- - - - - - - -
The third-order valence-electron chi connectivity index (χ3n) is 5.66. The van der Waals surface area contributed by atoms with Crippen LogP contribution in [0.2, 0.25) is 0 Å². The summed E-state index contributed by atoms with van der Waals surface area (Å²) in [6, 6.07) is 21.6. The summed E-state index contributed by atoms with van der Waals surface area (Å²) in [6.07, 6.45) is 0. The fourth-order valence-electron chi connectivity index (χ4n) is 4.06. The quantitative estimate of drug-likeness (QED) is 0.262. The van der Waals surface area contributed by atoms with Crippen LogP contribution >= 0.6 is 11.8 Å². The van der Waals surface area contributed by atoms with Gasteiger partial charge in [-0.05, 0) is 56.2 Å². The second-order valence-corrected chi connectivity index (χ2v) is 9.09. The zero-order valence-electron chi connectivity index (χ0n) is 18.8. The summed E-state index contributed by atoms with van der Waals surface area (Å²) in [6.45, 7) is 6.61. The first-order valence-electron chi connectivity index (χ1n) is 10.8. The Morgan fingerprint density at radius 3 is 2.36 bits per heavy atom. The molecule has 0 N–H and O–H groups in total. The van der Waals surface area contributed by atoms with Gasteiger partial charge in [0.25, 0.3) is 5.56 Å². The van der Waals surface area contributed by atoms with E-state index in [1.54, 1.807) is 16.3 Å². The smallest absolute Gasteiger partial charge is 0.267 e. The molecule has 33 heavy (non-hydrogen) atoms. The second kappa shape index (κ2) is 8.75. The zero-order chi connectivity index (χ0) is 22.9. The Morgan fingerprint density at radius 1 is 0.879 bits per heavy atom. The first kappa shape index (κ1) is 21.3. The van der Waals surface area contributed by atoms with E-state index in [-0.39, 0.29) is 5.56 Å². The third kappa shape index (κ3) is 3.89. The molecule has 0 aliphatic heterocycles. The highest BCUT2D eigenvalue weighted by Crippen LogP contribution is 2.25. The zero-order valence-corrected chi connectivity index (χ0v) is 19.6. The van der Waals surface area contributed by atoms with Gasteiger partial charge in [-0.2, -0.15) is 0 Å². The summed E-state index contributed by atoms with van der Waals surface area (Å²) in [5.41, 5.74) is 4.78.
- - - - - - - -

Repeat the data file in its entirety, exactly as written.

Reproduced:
The third-order valence-electron chi connectivity index (χ3n) is 5.66. The van der Waals surface area contributed by atoms with Crippen LogP contribution in [0.2, 0.25) is 0 Å². The summed E-state index contributed by atoms with van der Waals surface area (Å²) in [6, 6.07) is 21.6. The summed E-state index contributed by atoms with van der Waals surface area (Å²) in [6.07, 6.45) is 0. The fourth-order valence-electron chi connectivity index (χ4n) is 4.06. The quantitative estimate of drug-likeness (QED) is 0.262. The van der Waals surface area contributed by atoms with Crippen LogP contribution >= 0.6 is 11.8 Å². The van der Waals surface area contributed by atoms with Gasteiger partial charge in [-0.05, 0) is 56.2 Å². The second-order valence-corrected chi connectivity index (χ2v) is 9.09. The zero-order valence-electron chi connectivity index (χ0n) is 18.8. The summed E-state index contributed by atoms with van der Waals surface area (Å²) in [6.45, 7) is 6.61. The first-order valence-electron chi connectivity index (χ1n) is 10.8. The Morgan fingerprint density at radius 3 is 2.36 bits per heavy atom. The molecule has 0 N–H and O–H groups in total. The van der Waals surface area contributed by atoms with Gasteiger partial charge in [0.25, 0.3) is 5.56 Å². The van der Waals surface area contributed by atoms with E-state index in [1.54, 1.807) is 16.3 Å². The smallest absolute Gasteiger partial charge is 0.267 e. The molecule has 33 heavy (non-hydrogen) atoms. The second kappa shape index (κ2) is 8.75. The zero-order chi connectivity index (χ0) is 22.9. The Morgan fingerprint density at radius 1 is 0.879 bits per heavy atom. The first kappa shape index (κ1) is 21.3. The van der Waals surface area contributed by atoms with E-state index in [-0.39, 0.29) is 5.56 Å². The third kappa shape index (κ3) is 3.89. The molecule has 0 aliphatic heterocycles. The highest BCUT2D eigenvalue weighted by Crippen LogP contribution is 2.25. The zero-order valence-corrected chi connectivity index (χ0v) is 19.6. The van der Waals surface area contributed by atoms with Gasteiger partial charge in [-0.2, -0.15) is 0 Å². The summed E-state index contributed by atoms with van der Waals surface area (Å²) in [5.41, 5.74) is 4.78.